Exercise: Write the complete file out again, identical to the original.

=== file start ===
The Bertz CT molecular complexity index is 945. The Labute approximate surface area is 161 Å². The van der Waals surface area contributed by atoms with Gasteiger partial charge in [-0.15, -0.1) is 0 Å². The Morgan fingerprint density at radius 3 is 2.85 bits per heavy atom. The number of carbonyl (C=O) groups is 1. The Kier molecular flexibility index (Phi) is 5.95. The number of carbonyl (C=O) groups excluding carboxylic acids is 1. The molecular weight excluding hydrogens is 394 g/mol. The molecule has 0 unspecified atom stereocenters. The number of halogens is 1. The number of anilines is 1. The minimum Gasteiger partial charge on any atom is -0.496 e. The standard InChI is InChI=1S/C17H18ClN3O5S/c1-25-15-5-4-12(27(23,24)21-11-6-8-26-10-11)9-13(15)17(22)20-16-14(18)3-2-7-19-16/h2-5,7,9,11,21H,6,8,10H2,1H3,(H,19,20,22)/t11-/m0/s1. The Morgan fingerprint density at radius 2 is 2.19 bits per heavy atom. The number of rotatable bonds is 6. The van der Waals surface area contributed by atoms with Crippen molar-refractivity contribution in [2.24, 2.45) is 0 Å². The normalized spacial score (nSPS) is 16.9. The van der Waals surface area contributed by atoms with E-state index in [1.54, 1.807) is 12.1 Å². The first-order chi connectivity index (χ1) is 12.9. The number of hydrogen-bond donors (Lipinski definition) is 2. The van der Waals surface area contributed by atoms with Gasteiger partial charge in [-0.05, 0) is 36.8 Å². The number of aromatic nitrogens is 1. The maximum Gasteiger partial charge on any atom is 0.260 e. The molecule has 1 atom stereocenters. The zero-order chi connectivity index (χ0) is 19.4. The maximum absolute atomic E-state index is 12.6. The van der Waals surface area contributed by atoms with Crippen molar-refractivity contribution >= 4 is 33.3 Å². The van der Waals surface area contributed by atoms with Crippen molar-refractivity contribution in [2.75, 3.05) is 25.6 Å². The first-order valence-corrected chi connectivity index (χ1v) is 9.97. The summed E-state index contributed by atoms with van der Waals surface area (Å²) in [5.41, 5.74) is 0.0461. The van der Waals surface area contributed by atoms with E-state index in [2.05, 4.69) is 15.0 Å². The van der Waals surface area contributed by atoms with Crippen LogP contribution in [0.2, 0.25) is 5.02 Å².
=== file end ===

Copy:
The Bertz CT molecular complexity index is 945. The Labute approximate surface area is 161 Å². The van der Waals surface area contributed by atoms with Gasteiger partial charge in [-0.15, -0.1) is 0 Å². The Morgan fingerprint density at radius 3 is 2.85 bits per heavy atom. The number of carbonyl (C=O) groups is 1. The Kier molecular flexibility index (Phi) is 5.95. The number of carbonyl (C=O) groups excluding carboxylic acids is 1. The molecular weight excluding hydrogens is 394 g/mol. The molecule has 0 unspecified atom stereocenters. The number of halogens is 1. The number of anilines is 1. The minimum Gasteiger partial charge on any atom is -0.496 e. The standard InChI is InChI=1S/C17H18ClN3O5S/c1-25-15-5-4-12(27(23,24)21-11-6-8-26-10-11)9-13(15)17(22)20-16-14(18)3-2-7-19-16/h2-5,7,9,11,21H,6,8,10H2,1H3,(H,19,20,22)/t11-/m0/s1. The Morgan fingerprint density at radius 2 is 2.19 bits per heavy atom. The number of rotatable bonds is 6. The van der Waals surface area contributed by atoms with Crippen molar-refractivity contribution in [2.24, 2.45) is 0 Å². The normalized spacial score (nSPS) is 16.9. The van der Waals surface area contributed by atoms with E-state index in [1.54, 1.807) is 12.1 Å². The first-order chi connectivity index (χ1) is 12.9. The number of hydrogen-bond donors (Lipinski definition) is 2. The van der Waals surface area contributed by atoms with Gasteiger partial charge in [-0.05, 0) is 36.8 Å². The number of aromatic nitrogens is 1. The maximum Gasteiger partial charge on any atom is 0.260 e. The molecule has 1 atom stereocenters. The zero-order chi connectivity index (χ0) is 19.4. The maximum absolute atomic E-state index is 12.6. The van der Waals surface area contributed by atoms with Crippen molar-refractivity contribution >= 4 is 33.3 Å². The van der Waals surface area contributed by atoms with Crippen molar-refractivity contribution in [2.75, 3.05) is 25.6 Å². The first-order valence-corrected chi connectivity index (χ1v) is 9.97. The summed E-state index contributed by atoms with van der Waals surface area (Å²) in [5.41, 5.74) is 0.0461. The van der Waals surface area contributed by atoms with E-state index in [2.05, 4.69) is 15.0 Å². The van der Waals surface area contributed by atoms with Crippen LogP contribution in [0.2, 0.25) is 5.02 Å².